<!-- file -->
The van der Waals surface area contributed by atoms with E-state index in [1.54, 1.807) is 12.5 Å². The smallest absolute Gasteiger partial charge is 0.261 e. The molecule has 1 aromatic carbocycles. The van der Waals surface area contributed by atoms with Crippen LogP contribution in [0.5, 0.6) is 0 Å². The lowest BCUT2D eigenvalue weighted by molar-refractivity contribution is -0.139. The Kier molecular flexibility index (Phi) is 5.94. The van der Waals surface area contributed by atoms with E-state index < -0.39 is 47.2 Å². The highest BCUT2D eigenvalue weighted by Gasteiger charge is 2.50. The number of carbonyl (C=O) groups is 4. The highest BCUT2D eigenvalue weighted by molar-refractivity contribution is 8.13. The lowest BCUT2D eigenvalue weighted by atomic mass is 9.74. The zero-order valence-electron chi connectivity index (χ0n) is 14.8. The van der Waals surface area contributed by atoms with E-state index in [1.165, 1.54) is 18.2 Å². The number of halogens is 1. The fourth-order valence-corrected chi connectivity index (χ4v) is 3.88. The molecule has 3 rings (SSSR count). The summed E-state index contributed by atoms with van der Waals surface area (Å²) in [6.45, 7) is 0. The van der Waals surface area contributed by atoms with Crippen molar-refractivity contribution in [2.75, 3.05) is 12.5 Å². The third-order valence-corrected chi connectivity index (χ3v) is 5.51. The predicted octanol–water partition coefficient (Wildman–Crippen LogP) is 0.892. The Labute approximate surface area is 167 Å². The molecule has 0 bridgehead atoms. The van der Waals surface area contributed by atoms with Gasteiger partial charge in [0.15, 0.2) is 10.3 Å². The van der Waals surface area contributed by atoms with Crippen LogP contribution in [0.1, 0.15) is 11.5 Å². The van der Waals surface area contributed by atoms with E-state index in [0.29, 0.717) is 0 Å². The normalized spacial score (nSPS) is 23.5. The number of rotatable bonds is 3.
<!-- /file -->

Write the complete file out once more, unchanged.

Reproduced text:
The van der Waals surface area contributed by atoms with E-state index in [1.54, 1.807) is 12.5 Å². The smallest absolute Gasteiger partial charge is 0.261 e. The molecule has 1 aromatic carbocycles. The van der Waals surface area contributed by atoms with Crippen LogP contribution in [0.5, 0.6) is 0 Å². The lowest BCUT2D eigenvalue weighted by molar-refractivity contribution is -0.139. The Kier molecular flexibility index (Phi) is 5.94. The van der Waals surface area contributed by atoms with E-state index < -0.39 is 47.2 Å². The highest BCUT2D eigenvalue weighted by Gasteiger charge is 2.50. The number of carbonyl (C=O) groups is 4. The highest BCUT2D eigenvalue weighted by molar-refractivity contribution is 8.13. The lowest BCUT2D eigenvalue weighted by atomic mass is 9.74. The zero-order valence-electron chi connectivity index (χ0n) is 14.8. The van der Waals surface area contributed by atoms with E-state index in [1.165, 1.54) is 18.2 Å². The number of halogens is 1. The fourth-order valence-corrected chi connectivity index (χ4v) is 3.88. The molecule has 3 rings (SSSR count). The summed E-state index contributed by atoms with van der Waals surface area (Å²) in [6.45, 7) is 0. The van der Waals surface area contributed by atoms with Crippen molar-refractivity contribution in [2.75, 3.05) is 12.5 Å². The third-order valence-corrected chi connectivity index (χ3v) is 5.51. The predicted octanol–water partition coefficient (Wildman–Crippen LogP) is 0.892. The Labute approximate surface area is 167 Å². The molecule has 0 bridgehead atoms. The van der Waals surface area contributed by atoms with Gasteiger partial charge in [0.15, 0.2) is 10.3 Å². The van der Waals surface area contributed by atoms with Crippen LogP contribution in [0.1, 0.15) is 11.5 Å². The van der Waals surface area contributed by atoms with E-state index in [0.29, 0.717) is 0 Å². The normalized spacial score (nSPS) is 23.5. The number of rotatable bonds is 3.